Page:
Physicists and Technologists in Washington

Physicists and Technologists in Washington
April 4, 2012

Last week we were visited by Dr. Gerald Blazey, the assistant director for Physical Sciences of the Office of Science and Technology Policy. Three years ago, had Dr. Gerald Blazey visited Jefferson Lab, it would have been as a member of the Office of High Energy Physics in the Office of Science of DOE. For his day job, Gerald Blazey is Distinguished Research Professor at Northern Illinois University. He is also the director of the Northern Illinois Accelerator and Detector Center, a structure under which there are joint appointments and joint enterprises between Fermi National Accelerator Laboratory and Northern Illinois University. Earlier, Professor Jerry Blazey served as co-spokesman of the DZero experiment at the Fermilab Tevatron.

So, Jerry Blazey was/is a bona fide working faculty member, teacher and researcher of some repute.

So, why would he want to go to Washington?

There can be multiple reasons.

If you listen to the stories, Hermann Grunder, the first Director of CEBAF (later Jefferson Lab), spent a period in the DOE in Washington. He learned how decisions are influenced and made and how the system in general works. That proved invaluable to him when it was vital for him to understand exactly these facets. In more recent times, Leigh Harwood spent time in the Office of Nuclear Physics. Leigh doesn’t need to guess about how a particular decision was made, he can pretty much give a reasonably accurate summary of the process.

Now, a good fraction of the members of the Office of Nuclear Physics sit at the same table in the cafeteria in Germantown to eat lunch. Similarly, but usually at a different table, sit the people from the Office of High Energy Physics. We all know the phenomenon of not being at the table at the right time. We get committee assignments, but also conversations can get out of balance. So, it is always good to be present and participating rather than to be absent.

It is also a fact that the general decisions taken by the Office of Nuclear Physics or the Physics Division in the National Science Foundation drive the field, our field! These bodies also have influence on our university colleagues. It is desirable that the quality of these decisions and, hence, the quality of the people be as high as possible. The work excludes issues for which the person is conflicted, but by helping to fill the positions we would be contributing to the overall quality. We are currently about to have our third successive Jefferson Lab community physicist embark on a stint at NSF; recently we have had Allena Opper of the George Washington University and Kyungseon Joo of University of Connecticut. It is a great thing for the agency, lab and the person.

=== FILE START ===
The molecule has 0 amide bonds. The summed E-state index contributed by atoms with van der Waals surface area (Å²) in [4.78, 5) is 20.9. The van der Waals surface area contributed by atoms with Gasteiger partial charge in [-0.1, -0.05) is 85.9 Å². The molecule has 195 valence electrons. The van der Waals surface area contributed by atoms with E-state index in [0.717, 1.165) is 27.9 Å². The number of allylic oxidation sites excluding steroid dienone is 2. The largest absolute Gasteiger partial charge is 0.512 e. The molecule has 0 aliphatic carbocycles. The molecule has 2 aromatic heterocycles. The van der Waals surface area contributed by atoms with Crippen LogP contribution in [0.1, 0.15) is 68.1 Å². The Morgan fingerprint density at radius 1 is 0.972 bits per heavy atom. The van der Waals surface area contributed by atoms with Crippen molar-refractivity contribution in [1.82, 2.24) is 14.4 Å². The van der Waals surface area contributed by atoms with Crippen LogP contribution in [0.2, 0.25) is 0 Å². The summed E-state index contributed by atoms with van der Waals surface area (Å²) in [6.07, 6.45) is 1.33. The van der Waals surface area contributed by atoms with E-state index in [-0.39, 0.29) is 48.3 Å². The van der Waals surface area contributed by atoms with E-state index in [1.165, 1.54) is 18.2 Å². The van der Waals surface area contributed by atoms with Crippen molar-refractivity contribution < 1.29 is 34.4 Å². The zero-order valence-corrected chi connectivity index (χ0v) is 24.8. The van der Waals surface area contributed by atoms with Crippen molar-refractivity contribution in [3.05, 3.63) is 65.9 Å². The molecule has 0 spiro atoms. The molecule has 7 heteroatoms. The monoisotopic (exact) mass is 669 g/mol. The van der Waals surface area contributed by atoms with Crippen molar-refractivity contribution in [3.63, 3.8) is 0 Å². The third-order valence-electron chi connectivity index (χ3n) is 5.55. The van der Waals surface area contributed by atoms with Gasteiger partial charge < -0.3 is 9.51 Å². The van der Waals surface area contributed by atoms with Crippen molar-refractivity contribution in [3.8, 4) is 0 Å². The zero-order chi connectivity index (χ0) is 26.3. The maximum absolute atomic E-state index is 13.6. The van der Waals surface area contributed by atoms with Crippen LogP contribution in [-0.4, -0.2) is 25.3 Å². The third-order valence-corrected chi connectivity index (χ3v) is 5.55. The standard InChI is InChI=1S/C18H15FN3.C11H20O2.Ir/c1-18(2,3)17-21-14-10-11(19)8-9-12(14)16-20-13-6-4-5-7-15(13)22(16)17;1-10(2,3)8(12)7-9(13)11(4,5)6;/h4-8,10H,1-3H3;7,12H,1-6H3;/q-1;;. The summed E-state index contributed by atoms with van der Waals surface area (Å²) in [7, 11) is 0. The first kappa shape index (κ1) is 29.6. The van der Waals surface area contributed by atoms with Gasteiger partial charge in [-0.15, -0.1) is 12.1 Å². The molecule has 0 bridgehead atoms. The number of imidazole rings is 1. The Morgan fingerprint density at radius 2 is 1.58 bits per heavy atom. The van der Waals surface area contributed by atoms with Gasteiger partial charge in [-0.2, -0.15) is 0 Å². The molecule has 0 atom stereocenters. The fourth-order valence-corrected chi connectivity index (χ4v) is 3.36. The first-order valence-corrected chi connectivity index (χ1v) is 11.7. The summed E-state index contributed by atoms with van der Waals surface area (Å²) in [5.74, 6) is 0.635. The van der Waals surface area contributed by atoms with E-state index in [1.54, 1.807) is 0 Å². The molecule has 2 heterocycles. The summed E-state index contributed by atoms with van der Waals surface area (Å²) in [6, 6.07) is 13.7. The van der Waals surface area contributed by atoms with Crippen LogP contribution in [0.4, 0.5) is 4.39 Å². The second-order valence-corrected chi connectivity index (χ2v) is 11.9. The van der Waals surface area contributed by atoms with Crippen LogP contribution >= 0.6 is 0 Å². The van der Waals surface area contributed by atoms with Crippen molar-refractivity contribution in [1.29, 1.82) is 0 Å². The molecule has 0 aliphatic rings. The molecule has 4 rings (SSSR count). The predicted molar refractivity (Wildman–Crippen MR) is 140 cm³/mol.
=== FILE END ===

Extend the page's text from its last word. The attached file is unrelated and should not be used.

That above discussion addressed the first reason for a physicist to go to Washington. The second is that we tend to feel as physicists and technologists that things “up at the top” could be done better. Usually, we cannot enter into these things with the intent to get our own way; but there are real opportunities in Washington for the scientifically literate citizen to nudge the decisions so that the decisions taken are at least better informed. These opportunities are present in DOE in the Office of Science. They are there in the National Science Foundation. They are there in the Office of Management and Budgets. Our previous OMB monitor was a nuclear theorist; our present OMB monitor is an astrophysicist by training. The current associate director for Physical Sciences in OSTP is Carl Weiman, whose measurements of atomic parity violation intersect with the parity violation measurements such as those to come from Q-Weak and who received the Nobel Prize for work in Bose-Einstein condensates in 2001. And Jerry Blazey is Carl Weiman’s assistant director.

So, why do I write about this? Well, it is a recurring theme of presentations by Tim Hallman and Brad Keister, that they are looking, always looking for people to help them. A year is not an abnormally short assignment. I genuinely feel that some of you would benefit your own careers and the lab if you were to take on such a role. I used to hear it said that “a change is as good as a rest,” so likely there are therapeutic benefits. But most of all, these are opportunities to make things better. The old adage: “Ask not what the system can do for you, ask what you can do for the system."

On a final note for the really ambitious, there is a very exclusive club. It has a membership of two, sometimes three, certainly less than 10. It is the club of congressional representatives, congressmen and senators who have degrees in physics, or chemistry and similar. This theme was prominent in two sessions this past weekend at the American Physical Society meeting in Atlanta. In his address the past president, Barry Barish, a member of our JSA Science Council, compared the fraction of scientists in government, a few percent in the United States as compared to what looked like 80-90 percent in China. And then in another session, Neal Lane of Rice, an ex-science adviser to the president and director of NSF showed pictures of the scientists in various high governmental roles and also members of congress. The pictures were not small and there was basically one page of pictures - not very many!!

So, think of spending time in Washington, Dr. Physicist. The country needs us.